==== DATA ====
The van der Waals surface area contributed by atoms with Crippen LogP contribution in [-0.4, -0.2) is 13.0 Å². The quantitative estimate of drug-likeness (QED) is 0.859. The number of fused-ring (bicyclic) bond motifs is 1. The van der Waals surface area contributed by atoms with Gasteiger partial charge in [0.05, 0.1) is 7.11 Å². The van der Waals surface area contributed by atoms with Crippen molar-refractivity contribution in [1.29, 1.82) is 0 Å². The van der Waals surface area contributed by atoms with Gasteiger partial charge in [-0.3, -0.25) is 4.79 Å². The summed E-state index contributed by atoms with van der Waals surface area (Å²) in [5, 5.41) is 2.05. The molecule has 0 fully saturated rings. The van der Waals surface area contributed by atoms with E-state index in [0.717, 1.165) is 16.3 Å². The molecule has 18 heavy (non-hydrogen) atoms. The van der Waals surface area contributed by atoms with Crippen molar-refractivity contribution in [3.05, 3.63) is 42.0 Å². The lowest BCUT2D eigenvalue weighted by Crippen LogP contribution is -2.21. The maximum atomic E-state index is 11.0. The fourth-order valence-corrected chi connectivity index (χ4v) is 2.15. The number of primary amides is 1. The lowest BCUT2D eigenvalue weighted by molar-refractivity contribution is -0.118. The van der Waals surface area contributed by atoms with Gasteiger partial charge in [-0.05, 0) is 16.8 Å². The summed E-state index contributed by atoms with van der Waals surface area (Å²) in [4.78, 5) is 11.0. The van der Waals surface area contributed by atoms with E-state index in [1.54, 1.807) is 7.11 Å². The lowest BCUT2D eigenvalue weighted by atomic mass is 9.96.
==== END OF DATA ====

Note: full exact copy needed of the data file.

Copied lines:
The van der Waals surface area contributed by atoms with Crippen LogP contribution in [-0.4, -0.2) is 13.0 Å². The quantitative estimate of drug-likeness (QED) is 0.859. The number of fused-ring (bicyclic) bond motifs is 1. The van der Waals surface area contributed by atoms with Gasteiger partial charge in [0.05, 0.1) is 7.11 Å². The van der Waals surface area contributed by atoms with Crippen molar-refractivity contribution in [1.29, 1.82) is 0 Å². The van der Waals surface area contributed by atoms with Gasteiger partial charge in [-0.3, -0.25) is 4.79 Å². The summed E-state index contributed by atoms with van der Waals surface area (Å²) in [5, 5.41) is 2.05. The molecule has 0 fully saturated rings. The van der Waals surface area contributed by atoms with E-state index in [0.717, 1.165) is 16.3 Å². The molecule has 18 heavy (non-hydrogen) atoms. The van der Waals surface area contributed by atoms with Crippen molar-refractivity contribution in [3.05, 3.63) is 42.0 Å². The lowest BCUT2D eigenvalue weighted by Crippen LogP contribution is -2.21. The maximum atomic E-state index is 11.0. The fourth-order valence-corrected chi connectivity index (χ4v) is 2.15. The number of primary amides is 1. The lowest BCUT2D eigenvalue weighted by molar-refractivity contribution is -0.118. The van der Waals surface area contributed by atoms with Gasteiger partial charge in [-0.05, 0) is 16.8 Å². The summed E-state index contributed by atoms with van der Waals surface area (Å²) in [4.78, 5) is 11.0. The van der Waals surface area contributed by atoms with E-state index in [1.54, 1.807) is 7.11 Å². The lowest BCUT2D eigenvalue weighted by atomic mass is 9.96.